Ned Block — whose views on consciousness and the mind-body problem are, like those of David Chalmers, close to my own (and far from those of Daniel C. Dennett) — is not impressed with Antonio Damasio’s new book Self Comes to Mind: Constructing the Conscious Brain.Damasio makes the same sorts of desperate moves typical of those determined to jerry-rig a scientific solution to a philosophical problem: he makes consciousness dependent on self-consciousness (and seems by implication to deny it to animals, despite other claims to the contrary); and rejects the scientific evidence that consciousness does not depend in any way on behavioral manifestations. Unfortunately, it’s just a brief review; for a full dose of Block, see his excellent critique of Jerry Fodor’s What Darwin Got Wrong.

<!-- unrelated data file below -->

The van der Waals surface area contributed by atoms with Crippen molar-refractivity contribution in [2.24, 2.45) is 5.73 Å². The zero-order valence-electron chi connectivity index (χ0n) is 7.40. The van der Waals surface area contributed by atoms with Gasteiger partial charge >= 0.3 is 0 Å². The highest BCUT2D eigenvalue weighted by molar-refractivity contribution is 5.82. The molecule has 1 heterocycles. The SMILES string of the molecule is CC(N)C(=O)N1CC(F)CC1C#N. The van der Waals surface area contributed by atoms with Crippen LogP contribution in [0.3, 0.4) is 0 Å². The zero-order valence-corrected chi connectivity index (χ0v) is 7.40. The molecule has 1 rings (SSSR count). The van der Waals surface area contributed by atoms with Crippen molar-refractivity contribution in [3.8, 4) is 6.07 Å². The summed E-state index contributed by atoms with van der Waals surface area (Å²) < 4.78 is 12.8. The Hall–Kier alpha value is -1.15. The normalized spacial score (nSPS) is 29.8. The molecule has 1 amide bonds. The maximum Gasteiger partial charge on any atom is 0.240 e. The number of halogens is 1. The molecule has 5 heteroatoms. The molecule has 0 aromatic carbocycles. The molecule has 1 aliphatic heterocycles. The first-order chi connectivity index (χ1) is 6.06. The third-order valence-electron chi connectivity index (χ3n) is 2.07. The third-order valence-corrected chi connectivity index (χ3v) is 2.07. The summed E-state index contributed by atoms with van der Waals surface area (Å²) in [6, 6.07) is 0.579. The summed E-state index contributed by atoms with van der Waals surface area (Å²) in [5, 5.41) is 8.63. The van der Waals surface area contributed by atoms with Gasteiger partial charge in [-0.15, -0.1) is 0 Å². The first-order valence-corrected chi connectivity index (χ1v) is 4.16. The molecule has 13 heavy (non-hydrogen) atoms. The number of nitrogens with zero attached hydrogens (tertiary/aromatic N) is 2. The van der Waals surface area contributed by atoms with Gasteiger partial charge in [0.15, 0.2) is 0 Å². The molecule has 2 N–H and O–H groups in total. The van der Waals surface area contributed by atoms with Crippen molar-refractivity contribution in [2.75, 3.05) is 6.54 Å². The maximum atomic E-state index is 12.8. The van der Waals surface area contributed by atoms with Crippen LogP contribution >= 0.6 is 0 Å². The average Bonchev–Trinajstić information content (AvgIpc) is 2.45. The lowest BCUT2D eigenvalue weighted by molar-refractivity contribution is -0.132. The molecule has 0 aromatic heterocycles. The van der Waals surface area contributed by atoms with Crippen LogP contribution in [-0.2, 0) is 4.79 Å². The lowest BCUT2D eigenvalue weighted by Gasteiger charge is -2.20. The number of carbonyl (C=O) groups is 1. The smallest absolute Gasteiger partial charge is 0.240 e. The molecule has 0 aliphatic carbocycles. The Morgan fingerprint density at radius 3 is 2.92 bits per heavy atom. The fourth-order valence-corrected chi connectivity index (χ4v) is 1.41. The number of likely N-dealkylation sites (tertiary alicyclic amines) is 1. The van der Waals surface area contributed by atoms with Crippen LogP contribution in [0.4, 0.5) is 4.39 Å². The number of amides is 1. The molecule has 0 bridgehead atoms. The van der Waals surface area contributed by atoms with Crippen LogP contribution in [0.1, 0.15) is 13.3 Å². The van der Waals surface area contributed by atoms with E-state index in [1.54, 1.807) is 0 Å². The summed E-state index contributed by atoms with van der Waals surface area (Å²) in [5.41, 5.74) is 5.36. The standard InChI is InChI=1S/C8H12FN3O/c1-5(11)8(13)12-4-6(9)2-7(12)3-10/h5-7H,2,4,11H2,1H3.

As far as I’m concerned, attributing “consciousness” to the brain as a property — as Damasio does in his subtitle — is the kind of category mistake that would simply prevent me from picking up a book on the subject in the first place. Damasio is (sometimes) conscious. His brain is white and gray, weighs a few pounds, and is composed of neurons. While Damasio’s consciousness depends importantly on Damasio’s brain, calling this a property of the brain in some typical sense simply seems wrong to me. Calling the brain “consciousness-causing” I think would be closer to the truth; better still would be to talk about a relation — such as supervenience — between two sets of properties. But then again all of this goes for identity theories of mind as well: for such theories mental states are at least token identical with brain states. Regardless of my theory, I would never say the brain processes involved in looking at a red apple are themselves conscious of a red apple. This may all seem like a quibble, but I think calling the brain conscious leads the sorts of confusions that pervade popular books on this subject and popular talk about it — including the idea that the brain “makes decisions.”